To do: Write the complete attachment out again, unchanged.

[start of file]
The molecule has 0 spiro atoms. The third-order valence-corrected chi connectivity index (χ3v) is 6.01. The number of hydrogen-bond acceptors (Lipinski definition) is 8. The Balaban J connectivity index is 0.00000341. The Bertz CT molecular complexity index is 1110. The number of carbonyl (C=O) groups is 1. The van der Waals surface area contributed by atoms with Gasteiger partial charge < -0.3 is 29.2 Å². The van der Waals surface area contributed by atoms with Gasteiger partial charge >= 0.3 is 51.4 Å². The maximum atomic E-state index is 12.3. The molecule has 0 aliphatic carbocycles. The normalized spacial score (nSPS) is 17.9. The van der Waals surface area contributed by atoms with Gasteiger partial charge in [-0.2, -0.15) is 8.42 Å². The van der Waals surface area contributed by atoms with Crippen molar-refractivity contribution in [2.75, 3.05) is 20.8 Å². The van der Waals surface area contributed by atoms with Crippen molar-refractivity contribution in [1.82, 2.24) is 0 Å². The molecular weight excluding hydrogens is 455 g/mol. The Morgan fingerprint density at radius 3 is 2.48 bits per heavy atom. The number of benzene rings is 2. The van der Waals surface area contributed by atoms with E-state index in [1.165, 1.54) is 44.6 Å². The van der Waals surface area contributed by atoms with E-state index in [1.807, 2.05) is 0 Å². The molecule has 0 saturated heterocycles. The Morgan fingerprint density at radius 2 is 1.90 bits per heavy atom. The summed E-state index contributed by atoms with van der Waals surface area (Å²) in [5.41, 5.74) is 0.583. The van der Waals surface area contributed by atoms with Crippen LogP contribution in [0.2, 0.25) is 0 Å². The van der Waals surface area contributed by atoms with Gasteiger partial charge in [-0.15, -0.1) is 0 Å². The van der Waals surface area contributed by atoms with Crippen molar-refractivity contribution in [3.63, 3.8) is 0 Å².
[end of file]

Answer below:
The molecule has 0 spiro atoms. The third-order valence-corrected chi connectivity index (χ3v) is 6.01. The number of hydrogen-bond acceptors (Lipinski definition) is 8. The Balaban J connectivity index is 0.00000341. The Bertz CT molecular complexity index is 1110. The number of carbonyl (C=O) groups is 1. The van der Waals surface area contributed by atoms with Gasteiger partial charge < -0.3 is 29.2 Å². The van der Waals surface area contributed by atoms with Gasteiger partial charge >= 0.3 is 51.4 Å². The maximum atomic E-state index is 12.3. The molecule has 0 aliphatic carbocycles. The normalized spacial score (nSPS) is 17.9. The van der Waals surface area contributed by atoms with Gasteiger partial charge in [-0.2, -0.15) is 8.42 Å². The van der Waals surface area contributed by atoms with Crippen molar-refractivity contribution in [2.75, 3.05) is 20.8 Å². The van der Waals surface area contributed by atoms with Crippen molar-refractivity contribution in [1.82, 2.24) is 0 Å². The molecular weight excluding hydrogens is 455 g/mol. The Morgan fingerprint density at radius 3 is 2.48 bits per heavy atom. The number of benzene rings is 2. The van der Waals surface area contributed by atoms with E-state index in [1.165, 1.54) is 44.6 Å². The van der Waals surface area contributed by atoms with E-state index in [1.807, 2.05) is 0 Å². The molecule has 0 saturated heterocycles. The Morgan fingerprint density at radius 2 is 1.90 bits per heavy atom. The summed E-state index contributed by atoms with van der Waals surface area (Å²) in [5.41, 5.74) is 0.583. The van der Waals surface area contributed by atoms with Crippen LogP contribution in [0.2, 0.25) is 0 Å². The van der Waals surface area contributed by atoms with Gasteiger partial charge in [-0.15, -0.1) is 0 Å². The van der Waals surface area contributed by atoms with Crippen molar-refractivity contribution in [3.63, 3.8) is 0 Å².